“I analyzed genomic sequencing data for RNA expression and the accessibility of distinct regions of chromatin to narrow down what genes might be causing the changes in cell expression based on changes in the mechanical environment,” Bishop said. “As a result of the overlaps between the differential expression of genes from healthy versus disease-like cells, we found four genes and numerous transcription factors that are implicated in this cellular transition, and therefore may be implicated in AVS.”

The group is currently investigating the in vitro effects of those genes, which may result in pharmaceutical and therapeutic treatments that would obviate the need for invasive surgery procedures.

“Through more than two years in my lab, Carrie has proven herself to be relentlessly curious, independent and unafraid to tackle new challenges,” said Distinguished Professor Kristi Anseth.

“Carrie is extremely motivated about doing research,” said Dilara Batan, Bishop’s graduate student mentor. “She is very self-motivated in learning new techniques and actively seeks additional challenges. She's well on her way to becoming an independent researcher.”

Bishop greatly enjoyed the symposium experience.

“The symposium was fantastic. I was able to learn about a variety of other areas in chemical engineering research outside of CU Boulder,” Bishop said. “In addition to strengthening my presentation skills, it was great to be at an in-person poster session again, although it took a little getting used to.”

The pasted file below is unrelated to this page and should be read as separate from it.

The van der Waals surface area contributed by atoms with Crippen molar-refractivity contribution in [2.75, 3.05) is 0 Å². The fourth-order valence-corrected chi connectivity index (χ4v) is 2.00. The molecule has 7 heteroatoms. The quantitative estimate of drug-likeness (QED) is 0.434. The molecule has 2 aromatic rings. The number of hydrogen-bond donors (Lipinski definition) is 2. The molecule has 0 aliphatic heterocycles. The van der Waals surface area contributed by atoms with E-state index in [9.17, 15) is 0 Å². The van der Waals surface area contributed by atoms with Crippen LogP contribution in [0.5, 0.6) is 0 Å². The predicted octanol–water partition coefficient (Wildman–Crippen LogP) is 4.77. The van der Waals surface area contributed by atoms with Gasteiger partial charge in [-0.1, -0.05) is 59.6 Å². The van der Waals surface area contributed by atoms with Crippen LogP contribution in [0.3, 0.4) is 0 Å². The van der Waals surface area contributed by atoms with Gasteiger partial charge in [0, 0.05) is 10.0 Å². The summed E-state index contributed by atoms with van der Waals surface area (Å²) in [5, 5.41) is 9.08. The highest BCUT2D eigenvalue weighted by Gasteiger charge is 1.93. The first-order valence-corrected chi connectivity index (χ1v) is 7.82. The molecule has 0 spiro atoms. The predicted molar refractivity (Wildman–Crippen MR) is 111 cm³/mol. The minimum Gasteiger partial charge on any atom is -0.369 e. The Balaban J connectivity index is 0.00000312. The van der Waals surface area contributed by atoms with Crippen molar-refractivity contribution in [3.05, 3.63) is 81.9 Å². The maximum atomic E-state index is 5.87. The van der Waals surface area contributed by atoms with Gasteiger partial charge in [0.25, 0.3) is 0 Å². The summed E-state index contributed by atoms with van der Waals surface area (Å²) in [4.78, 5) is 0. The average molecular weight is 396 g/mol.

Bishop thanked her mentors for their guidance, including Benjamin Carberry, Cierra Walker, Dilara Batan and Kristi Anseth.

Bishop is working on a senior thesis project with the Anseth Research Group, as well as applying to graduate schools and exploring employment opportunities in the bioengineering and computational biology sectors.

Cyrus Haas

Cyrus Haas is a senior chemical and biological engineering student working in the Whitehead Research Group. Haas presented research on a new method to identify SARS-CoV-2 escape mutations.

Cyrus Haas
Cyrus Haas

“An escape mutation occurs when SARS-CoV-2 mutates, preventing the immune defenses that humans have developed from fighting back against the virus,” Haas said. “This can have a significant impact on vaccine and monoclonal antibody treatment efficacy. The rise of new SARS-CoV-2 variants like Delta show that variants with escape mutants are already seen in circulation.”

Haas said these variants can lead to higher infection rates and more severe cases of COVID-19.

The research provides a complete experimental pipeline for identifying potential escape mutations before they are seen in circulation,” Haas said. “My specific work focused on developing software that could be used to compile experimental DNA sequencing data and run a statistical analysis to identify the potential escape mutations.”

“Cyrus is an incredibly bright and talented undergraduate,” said Associate Professor Timothy Whitehead. “He has already been a co-author on two published papers, which is an outstanding achievement for an undergraduate researcher. He has been able to make contributions in my lab both computationally as well as experimentally.”

Haas credited Irene Francino-Urdaniz for leading the research project and developing the experimental pipeline. He also thanked postdoctoral associate P.J. Steiner for help with writing the software and Whitehead for his guidance and mentorship.

“This was the first in-person setting where I was able to share the research I worked on with other peers, graduate students and faculty,” Haas said.

“There were many other students from the symposium that were presenting important research and it was a great place to meet other chemical engineers from around the country. I’m excited for the opportunity to stay connected with these peers and potentially work with them in the future.”

Haas is applying to graduate school to pursue a PhD in chemical and biological engineering, with a focus on protein engineering and synthetic biology.